"The older generation of airmen in the Air Force has been forced to adapt to the digital world and are referred to as 'digital immigrants.' Today's young people have grown up surrounded by digital technology and are considered 'digital natives,'" says Smith. "To most efficiently train those digital natives, the Air Force is moving from predominantly platform and lecture delivery to wireless delivery, online lectures, distance learning, and is looking to the future to evaluate emerging technologies to fully exploit the talent of those digital natives."

Army

Michael Scheck, public affairs specialist for the army, says, "While on active duty, service members can take accredited college classes in their off-duty time under the Tuition Assistance Program and receive 100 percent reimbursement from the military. Most military installations (even overseas) offer on-site college classes through a variety of colleges. These can be undergraduate, graduate [or] PhD level classes," he says. "Service members can also take classes at local college campuses and be reimbursed. The army also offers the Student Loan Repayment Program. Army members can have up to $65,000 of student loans repaid that they have incurred prior to joining the army. These loans must be from accredited lenders for college expenses."

After Enlistment Period

The educational benefits extend beyond the enlistment period. The military offers the Montgomery GI Bill, which provides financial aid for college. According to Your Future Begins Here!, a brochure produced by the Air Force Recruiting Service, "This educational assistance was enacted by Congress to attract high-quality men and women to the Armed Forces. After completing three years of honorable active-duty service, participants will have more than $35,000 for educational expenses. These benefits may be used for degree and certificate programs, flight training, apprenticeship/on-the-job training and correspondence courses. Generally, benefits are payable for 10 years following your release from active duty. Participants are offered the opportunity to sign up for this program during Basic Military Training."

Beyond the educational benefits of enlisting in the United States Armed Forces, there are other advantages. Scheck adds, "The main advantage is independence. Young people are on their own, making their own decisions and preparing for the future. In an era when the average college graduate lives at home until they are 25, this is a big advantage. We offer free medical and dental benefits [and] low-cost life insurance. Single military members are provided free housing and food, so their military pay -- around $1,100 a month to start -- is their own to save and spend as they wish. They earn 30 days of vacation a year.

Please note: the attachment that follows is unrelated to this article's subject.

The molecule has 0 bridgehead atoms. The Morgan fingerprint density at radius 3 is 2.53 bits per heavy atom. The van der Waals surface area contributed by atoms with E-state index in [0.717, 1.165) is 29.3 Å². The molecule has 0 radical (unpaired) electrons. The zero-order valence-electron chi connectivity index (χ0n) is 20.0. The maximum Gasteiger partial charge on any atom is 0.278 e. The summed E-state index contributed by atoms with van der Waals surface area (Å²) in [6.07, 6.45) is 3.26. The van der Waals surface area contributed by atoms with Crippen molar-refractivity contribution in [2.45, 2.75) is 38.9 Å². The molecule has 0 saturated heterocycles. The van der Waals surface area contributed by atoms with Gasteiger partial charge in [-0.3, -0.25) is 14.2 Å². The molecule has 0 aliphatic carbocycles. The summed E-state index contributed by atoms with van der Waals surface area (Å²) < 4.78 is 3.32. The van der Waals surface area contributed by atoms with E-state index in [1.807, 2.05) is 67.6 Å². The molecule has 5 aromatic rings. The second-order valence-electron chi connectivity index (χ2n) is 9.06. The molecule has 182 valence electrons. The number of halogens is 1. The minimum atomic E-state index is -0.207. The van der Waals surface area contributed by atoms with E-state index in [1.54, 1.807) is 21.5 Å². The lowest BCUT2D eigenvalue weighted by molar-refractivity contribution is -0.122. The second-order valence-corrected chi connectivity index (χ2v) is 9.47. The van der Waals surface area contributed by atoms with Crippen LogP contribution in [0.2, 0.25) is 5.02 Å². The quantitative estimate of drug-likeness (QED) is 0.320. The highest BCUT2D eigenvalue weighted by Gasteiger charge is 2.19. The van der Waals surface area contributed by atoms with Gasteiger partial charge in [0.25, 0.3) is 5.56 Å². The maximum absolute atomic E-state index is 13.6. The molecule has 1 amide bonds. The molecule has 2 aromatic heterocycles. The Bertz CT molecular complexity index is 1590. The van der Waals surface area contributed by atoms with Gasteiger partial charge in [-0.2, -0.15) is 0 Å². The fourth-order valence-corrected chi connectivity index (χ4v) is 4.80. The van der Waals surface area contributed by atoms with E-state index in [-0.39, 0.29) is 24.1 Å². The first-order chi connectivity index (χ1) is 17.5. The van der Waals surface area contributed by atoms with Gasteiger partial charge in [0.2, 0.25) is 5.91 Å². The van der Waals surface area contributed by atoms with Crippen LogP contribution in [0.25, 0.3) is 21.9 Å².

"We have plenty of military installations where they could be stationed all over the world, including Italy, Germany, Hawaii, Japan and Korea," says Scheck. "If you decide to stay in the army past your initial enlistment, career soldiers who spend at least 20 years on active duty are eligible for military retirement. Besides a retirement check, retirees have free medical benefits for themselves, their spouse and their family (children are covered until their 23rd birthday if they are full-time college students). Retirees and their family have access to any military installation to utilize the post exchange (our own department facilities, to include gyms, bowling alleys and golf courses).

"We are always hiring," he adds. "If the person is morally, mentally and physically qualified, we can offer them a career in the military." All branches of the military are eager to hire qualified young men and women. High school students and high school graduates can therefore consider the military as one of their post-secondary options. Local Armed Forces recruiting offices are available to provide students and parents additional information about a career in the military.